James Hetfield's willingness to share his struggles with addiction and anxiety in recent years has been striking – an effort to reach out in the spirit of openness and honesty to help others relate, just as his music with Metallica has done for decades. And in The New Yorker's new profile on the band titled The Enduring Metal Genius Of Metallica, there are candid conversations with Hetfield that continue to cast new, sometimes complex, light on the man and the musician.
1. He's open about his struggles with addiction
"I think everyone searches for that sense of presence," Hetfield notes about his ongoing recovery as an addict and the solace he often finds from music when he gets 'in the zone'. "I searched for it in the wrong medicines for a long time. I just wanted to turn my head off," he admits. "That worked until it didn't work. Finding a new god that isn’t alcohol . . . yeah, that's what I'm still workin' on."
The challenges are ongoing for Hetfield, who entered rehab again in September 2019. On the road with Metallica he reveals he has a trusted support network of people around him and is mindful of the trappings of the past – including the prices of fame.
"My body is tired, but my mind is still going. What do I do with that?" Hetfield reveals. "I just ask people in the crew, or friends, or my assistant, ‘Hey, can you just sit down and watch TV with me?'
"I believe the addiction to fame is a real thing," he adds. "I've got my little recovery posse on the road to help me out. We’ll say a prayer before going onstage: 'James, you're a human being. You're going to die. You're here doing service. You're doing the best you can.' That is helpful for me."
2. He doesn't look back on Load and Reload
Metallica cut their hair and went for a looser sound for 1996's Load and its 1997 follow-up, Reload. But it seems that, on reflection at least, the band's creative process changed too much for Hetfield at this point. “We’ve always been very organic. Load and Reload felt different to me,” he observed in the New Yorker piece. “Felt forced.”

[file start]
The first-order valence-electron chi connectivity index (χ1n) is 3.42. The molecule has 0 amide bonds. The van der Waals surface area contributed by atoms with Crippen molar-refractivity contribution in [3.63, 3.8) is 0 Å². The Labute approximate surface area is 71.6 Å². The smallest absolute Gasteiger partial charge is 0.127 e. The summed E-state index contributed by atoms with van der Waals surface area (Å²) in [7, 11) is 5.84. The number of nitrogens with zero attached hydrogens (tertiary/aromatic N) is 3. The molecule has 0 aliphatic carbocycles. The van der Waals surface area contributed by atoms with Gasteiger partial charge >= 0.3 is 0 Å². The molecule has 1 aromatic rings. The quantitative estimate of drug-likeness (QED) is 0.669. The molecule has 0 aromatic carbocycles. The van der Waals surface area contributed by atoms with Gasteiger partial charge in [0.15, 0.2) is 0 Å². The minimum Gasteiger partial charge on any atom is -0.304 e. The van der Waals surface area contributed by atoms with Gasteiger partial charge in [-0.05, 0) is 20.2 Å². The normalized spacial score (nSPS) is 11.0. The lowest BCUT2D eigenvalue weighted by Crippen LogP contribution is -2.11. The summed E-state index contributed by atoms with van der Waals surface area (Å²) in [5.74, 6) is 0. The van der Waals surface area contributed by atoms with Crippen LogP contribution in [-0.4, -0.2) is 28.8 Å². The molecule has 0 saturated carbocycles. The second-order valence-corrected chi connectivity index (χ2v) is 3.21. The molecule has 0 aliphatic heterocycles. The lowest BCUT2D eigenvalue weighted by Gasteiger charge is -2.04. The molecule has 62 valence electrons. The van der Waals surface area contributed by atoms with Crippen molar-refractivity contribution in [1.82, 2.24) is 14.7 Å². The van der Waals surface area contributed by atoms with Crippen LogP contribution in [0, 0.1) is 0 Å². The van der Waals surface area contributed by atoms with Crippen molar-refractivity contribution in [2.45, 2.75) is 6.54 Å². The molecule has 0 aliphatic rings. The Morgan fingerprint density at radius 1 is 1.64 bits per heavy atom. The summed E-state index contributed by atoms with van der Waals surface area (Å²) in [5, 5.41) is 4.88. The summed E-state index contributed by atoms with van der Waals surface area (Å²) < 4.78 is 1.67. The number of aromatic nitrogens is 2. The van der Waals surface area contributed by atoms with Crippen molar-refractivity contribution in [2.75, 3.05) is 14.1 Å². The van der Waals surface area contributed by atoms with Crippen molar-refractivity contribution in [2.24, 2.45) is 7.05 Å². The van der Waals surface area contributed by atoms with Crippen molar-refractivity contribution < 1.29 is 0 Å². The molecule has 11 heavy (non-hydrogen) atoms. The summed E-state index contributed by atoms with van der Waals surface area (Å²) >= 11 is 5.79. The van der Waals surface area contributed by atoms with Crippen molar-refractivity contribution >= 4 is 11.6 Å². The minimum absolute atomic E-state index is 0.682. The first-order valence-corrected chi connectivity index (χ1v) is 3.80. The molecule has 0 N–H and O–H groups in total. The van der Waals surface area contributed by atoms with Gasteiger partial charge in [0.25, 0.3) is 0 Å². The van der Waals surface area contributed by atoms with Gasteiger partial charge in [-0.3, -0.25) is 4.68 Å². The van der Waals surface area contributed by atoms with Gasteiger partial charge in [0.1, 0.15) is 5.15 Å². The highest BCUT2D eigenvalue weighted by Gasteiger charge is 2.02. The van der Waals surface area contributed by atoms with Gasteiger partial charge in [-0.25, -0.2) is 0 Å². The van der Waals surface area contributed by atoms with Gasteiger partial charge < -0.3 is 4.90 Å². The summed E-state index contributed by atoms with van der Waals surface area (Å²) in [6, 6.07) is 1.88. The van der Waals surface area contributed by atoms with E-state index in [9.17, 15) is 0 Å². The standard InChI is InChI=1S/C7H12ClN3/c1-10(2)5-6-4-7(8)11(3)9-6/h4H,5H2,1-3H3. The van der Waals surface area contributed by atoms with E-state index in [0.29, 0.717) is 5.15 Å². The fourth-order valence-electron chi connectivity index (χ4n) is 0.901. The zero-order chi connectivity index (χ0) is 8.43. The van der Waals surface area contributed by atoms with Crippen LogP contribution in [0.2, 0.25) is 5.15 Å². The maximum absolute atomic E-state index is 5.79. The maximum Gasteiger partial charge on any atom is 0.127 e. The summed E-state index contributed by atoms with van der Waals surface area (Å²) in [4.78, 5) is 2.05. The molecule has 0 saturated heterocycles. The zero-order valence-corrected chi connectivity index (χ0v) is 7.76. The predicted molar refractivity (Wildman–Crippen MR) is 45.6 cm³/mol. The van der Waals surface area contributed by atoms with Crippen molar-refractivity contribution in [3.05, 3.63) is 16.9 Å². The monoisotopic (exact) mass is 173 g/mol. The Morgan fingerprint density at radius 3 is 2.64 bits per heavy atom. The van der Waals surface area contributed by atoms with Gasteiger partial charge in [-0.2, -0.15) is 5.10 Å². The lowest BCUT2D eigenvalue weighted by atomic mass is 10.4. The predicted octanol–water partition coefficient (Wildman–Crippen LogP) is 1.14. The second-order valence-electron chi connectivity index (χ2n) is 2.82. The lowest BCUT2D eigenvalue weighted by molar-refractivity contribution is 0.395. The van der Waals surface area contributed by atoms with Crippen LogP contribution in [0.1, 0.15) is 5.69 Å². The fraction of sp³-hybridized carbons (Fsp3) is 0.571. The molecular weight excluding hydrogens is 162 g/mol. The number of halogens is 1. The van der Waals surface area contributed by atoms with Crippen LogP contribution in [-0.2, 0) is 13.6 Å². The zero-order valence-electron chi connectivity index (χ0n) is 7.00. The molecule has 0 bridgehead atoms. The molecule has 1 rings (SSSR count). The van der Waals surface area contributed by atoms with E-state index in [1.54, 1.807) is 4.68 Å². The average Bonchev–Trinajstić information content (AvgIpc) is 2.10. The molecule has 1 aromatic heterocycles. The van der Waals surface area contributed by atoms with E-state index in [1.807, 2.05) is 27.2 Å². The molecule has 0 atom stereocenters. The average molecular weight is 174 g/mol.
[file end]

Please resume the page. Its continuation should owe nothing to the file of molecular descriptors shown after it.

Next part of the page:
Clearly he still enjoys playing some of the albums' songs live, and he's actually a little kinder to the controversial album that followed them…
3. He's less critical of St Anger
“Eh, it’s honest,” Hetfield tells The New Yorker writer Amanda Petrusich about Metallica's, er, interesting 2003 album.
“You might not identify with it, or you don’t like the sound. But that’s where we were, and that’s what we put out. It’ll have its time, maybe,” he laughs. “Maybe not!”
4. He's candid about the trauma of his teenage years
Hetfield's parents Virgil and Cynthia were devout Christian Scientists and met in church – and their religious beliefs included the rejection of traditional medicines. The consequences of that would have devastating effects on the Hetfield family.
"When my dad was up there reading from the Scriptures, he was getting tears in his eyes," Hetfield reflects on his early sense of disconnection with the religion. "It moved him. I didn’t get it. I thought something was wrong with me.”
Virgil left when Hetfield was 13, and two years later Cynthia developed a form of cancer and refused medical treatment on the grounds of her religion.
“We watched her wither to nothing,” says Hetfield. “She had religion around her, inside her. She had practitioners coming over. But the cancer was stronger.”
She passed away when Hetfield was 16. “I thought she cared more about religion than she did her kids,” he reflects. “It wasn’t talked about, either—if you’re talking about it, you’re giving it power, and you want to take power away from it. So admitting that you’re sick, that’s a no-no. We just saw it happening.”
The shadow it cast upon the musician's life would manifest in a number of Metallica songs through the years. “There was nothing solid to stand on,” Hetfield looks back in the interview. “I felt extremely lost."
5. James Hetfield is still searching for peace
Hetfield's disarming honesty comes to the fore when he's talking about the subject of belonging – and touches upon internal questions others will surely be able to relate to.
“Will I ever admit that I found it? Will I ever allow myself to be happy enough to say I found it?" he ponders. "Maybe that’s a lifelong quest, the search for family. When my family disintegrated, early on in life, I found it in music, I found it in the band.
"I remember Lars being the first one to buy a house and have friends over, and I was, like, ‘Who are these people? You didn’t invite me! You’re cheating on me with another family!’ Obviously, our fans have become a kind of worldwide family. But at the end of the day they say they love you and you kind of go, ‘Ok. . . . what does that really mean?’”
- Read the full New Yorker feature here